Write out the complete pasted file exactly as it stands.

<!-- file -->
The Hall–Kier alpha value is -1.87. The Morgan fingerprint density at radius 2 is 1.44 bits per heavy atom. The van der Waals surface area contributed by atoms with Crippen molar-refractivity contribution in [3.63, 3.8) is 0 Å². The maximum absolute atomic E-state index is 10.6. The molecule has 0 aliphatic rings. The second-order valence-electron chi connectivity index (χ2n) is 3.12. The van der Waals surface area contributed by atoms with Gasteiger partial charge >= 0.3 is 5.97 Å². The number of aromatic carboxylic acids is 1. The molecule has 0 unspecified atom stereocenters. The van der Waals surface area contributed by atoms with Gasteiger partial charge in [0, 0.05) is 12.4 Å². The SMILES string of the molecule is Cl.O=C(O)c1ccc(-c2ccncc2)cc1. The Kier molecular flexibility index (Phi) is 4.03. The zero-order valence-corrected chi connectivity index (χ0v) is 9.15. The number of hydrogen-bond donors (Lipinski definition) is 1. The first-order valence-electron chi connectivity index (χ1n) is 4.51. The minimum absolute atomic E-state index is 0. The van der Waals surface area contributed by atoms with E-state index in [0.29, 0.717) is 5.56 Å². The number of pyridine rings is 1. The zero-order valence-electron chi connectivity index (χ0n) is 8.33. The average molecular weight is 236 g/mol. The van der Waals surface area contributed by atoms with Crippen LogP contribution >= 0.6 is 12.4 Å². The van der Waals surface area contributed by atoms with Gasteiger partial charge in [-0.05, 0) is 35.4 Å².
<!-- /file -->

The Hall–Kier alpha value is -1.87. The Morgan fingerprint density at radius 2 is 1.44 bits per heavy atom. The van der Waals surface area contributed by atoms with Crippen molar-refractivity contribution in [3.63, 3.8) is 0 Å². The maximum absolute atomic E-state index is 10.6. The molecule has 0 aliphatic rings. The second-order valence-electron chi connectivity index (χ2n) is 3.12. The van der Waals surface area contributed by atoms with Gasteiger partial charge >= 0.3 is 5.97 Å². The number of aromatic carboxylic acids is 1. The molecule has 0 unspecified atom stereocenters. The van der Waals surface area contributed by atoms with Gasteiger partial charge in [0, 0.05) is 12.4 Å². The SMILES string of the molecule is Cl.O=C(O)c1ccc(-c2ccncc2)cc1. The Kier molecular flexibility index (Phi) is 4.03. The zero-order valence-corrected chi connectivity index (χ0v) is 9.15. The number of hydrogen-bond donors (Lipinski definition) is 1. The first-order valence-electron chi connectivity index (χ1n) is 4.51. The minimum absolute atomic E-state index is 0. The van der Waals surface area contributed by atoms with E-state index in [0.29, 0.717) is 5.56 Å². The number of pyridine rings is 1. The zero-order valence-electron chi connectivity index (χ0n) is 8.33. The average molecular weight is 236 g/mol. The van der Waals surface area contributed by atoms with Crippen LogP contribution >= 0.6 is 12.4 Å². The van der Waals surface area contributed by atoms with Gasteiger partial charge in [-0.05, 0) is 35.4 Å².